Da times they be a changin’ every day

    Please, try to keep up

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    BC

  5. Love iMovie HD
    Indifferent to iMovie 08
    Luurve FCP and FCPExpress

    End of story — why moan about times past? These tools simply put a premium on creativity and talent over ordinary workers bees.

  6. If it wasn’t Apple with Final Cut Pro, another company would have done it. But probably not as well as Apple (at least in supporting Mac users). Apple did not even originate the program. It was acquired and fully developed by Apple for use with Mac.

  7. The fact is, it doesn’t matter; as with everything else, unstoppable progress marches on. Those who who are proficient and can adjust will continue to have their jobs and those who are deemed superfluous will not.

    I’m going to write a new app that replaces news site editors.

    After all, those who are proficient and can adjust will continue to have their jobs….

  8. Um, I don’t want to burst anyone’s bubble, but…

    FCP is not a toy in any sense of the word. To be a skillful user of FCP, Motion, and the whole Final Cut Studio software suite, takes training, and experience – and lots of both. I get that it costs a lot less to startup and use a FCP workstation than it does a Globe Caster editor/switcher, but the skill level required to use FCP professionally is not un-daunting. And if you’re using expanded tools like Apple’s Xsan (or anyone else’s san for that matter), as a part of your Final Cut Server workflow, then either you need serious training or you’ve already hired an employee(s) or outside contractor to do that work for you.

    When I first came to the broadcast facility I work for there was a clear mentality of oversimplification – That just because it was running on a Mac anyone could come in, sit down, and within a day or two be cranking out feature-length, award-winning programs.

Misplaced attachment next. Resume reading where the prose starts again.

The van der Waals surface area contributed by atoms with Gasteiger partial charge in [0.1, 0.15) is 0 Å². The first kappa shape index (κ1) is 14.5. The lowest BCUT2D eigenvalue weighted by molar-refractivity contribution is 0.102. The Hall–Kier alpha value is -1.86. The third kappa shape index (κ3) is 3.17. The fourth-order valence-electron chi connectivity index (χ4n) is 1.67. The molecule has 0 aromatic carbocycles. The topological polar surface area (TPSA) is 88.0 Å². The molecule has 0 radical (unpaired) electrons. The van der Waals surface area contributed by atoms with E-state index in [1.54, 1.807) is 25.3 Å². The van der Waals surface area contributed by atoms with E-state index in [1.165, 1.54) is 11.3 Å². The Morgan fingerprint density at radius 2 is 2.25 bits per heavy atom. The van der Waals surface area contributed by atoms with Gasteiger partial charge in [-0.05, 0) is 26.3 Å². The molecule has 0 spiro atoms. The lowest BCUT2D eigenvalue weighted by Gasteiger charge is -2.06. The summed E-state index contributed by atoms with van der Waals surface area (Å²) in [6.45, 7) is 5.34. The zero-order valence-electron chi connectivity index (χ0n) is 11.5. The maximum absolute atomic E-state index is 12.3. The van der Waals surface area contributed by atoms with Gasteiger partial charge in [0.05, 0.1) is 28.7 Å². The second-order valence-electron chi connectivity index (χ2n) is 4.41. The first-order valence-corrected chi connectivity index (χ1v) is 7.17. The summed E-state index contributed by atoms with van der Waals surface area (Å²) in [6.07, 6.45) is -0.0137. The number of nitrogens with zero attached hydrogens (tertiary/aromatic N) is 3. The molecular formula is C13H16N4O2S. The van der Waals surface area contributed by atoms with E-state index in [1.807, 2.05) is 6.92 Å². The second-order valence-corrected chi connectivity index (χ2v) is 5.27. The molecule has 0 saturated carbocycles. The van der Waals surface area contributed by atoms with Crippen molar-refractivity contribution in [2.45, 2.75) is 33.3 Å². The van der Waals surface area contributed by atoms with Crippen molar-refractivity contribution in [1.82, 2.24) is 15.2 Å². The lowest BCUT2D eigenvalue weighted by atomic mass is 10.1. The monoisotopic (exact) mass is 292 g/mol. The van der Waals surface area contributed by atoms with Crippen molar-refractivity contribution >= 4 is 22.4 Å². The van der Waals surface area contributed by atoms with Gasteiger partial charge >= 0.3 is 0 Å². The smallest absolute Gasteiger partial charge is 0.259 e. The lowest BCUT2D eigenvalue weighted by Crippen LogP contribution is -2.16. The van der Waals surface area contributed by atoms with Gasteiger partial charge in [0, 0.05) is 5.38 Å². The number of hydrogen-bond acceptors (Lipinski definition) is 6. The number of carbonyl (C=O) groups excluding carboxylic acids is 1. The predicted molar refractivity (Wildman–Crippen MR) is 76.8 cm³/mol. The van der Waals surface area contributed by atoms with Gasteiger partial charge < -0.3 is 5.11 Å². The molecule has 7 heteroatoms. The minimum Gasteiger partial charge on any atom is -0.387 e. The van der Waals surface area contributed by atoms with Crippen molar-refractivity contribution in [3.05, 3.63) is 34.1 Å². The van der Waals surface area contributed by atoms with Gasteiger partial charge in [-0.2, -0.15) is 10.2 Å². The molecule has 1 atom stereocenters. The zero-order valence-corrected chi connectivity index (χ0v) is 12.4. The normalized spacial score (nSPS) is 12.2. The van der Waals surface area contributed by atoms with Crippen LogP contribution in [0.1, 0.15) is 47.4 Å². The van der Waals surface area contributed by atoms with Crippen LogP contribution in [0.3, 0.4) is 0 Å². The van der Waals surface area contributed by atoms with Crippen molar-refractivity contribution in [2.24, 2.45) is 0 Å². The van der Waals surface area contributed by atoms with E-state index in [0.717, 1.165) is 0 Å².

Over the last five or so years the production line has incorporated about 15 Macintosh workstations, and the IT dept. still gets away with providing no direct support to Macintosh users, meaning that the users support each other which in turn causes a slowdown in product delivery time, and money lost on work that’s supposed to be being done by workstation users rather than doing ITs work. Oversimplification.

    I maintain that serious jobs require serious tools, and serious tools require training and practice to be used at a professional level with professional results. Apple directly reinforces this POV by offering real certification training for all of its professional products.

    On the same note but different song, when is Apple going to get back to continuing the development of FCS in a real way. The interface needs a major upgrade, especially with regard to filters/effects and the UI of the filters and effects. When is FCP going to be 64 bit? Of course there has been the addition of Color (albeit in a very arcane state of existence), Motion is now 64 bit, and the expected bug fixes, but FCP has been looking pretty obsolete compared to other products that are coming to the Mac, or coming back to the Mac, as the case may be.

  9. “Mellor has discovered what the industry has known already for a very long time.”

    I’d say that’s an understatement..

    I’m not in the film/video industry, although I’ve used most of Apple’s editing software and subscribed to a number of trade publications for years. Pros in this industry have already moved on. Where has this guy Mellor been?

    This guy’s analogy doesn’t work and not because it’s another car analogy.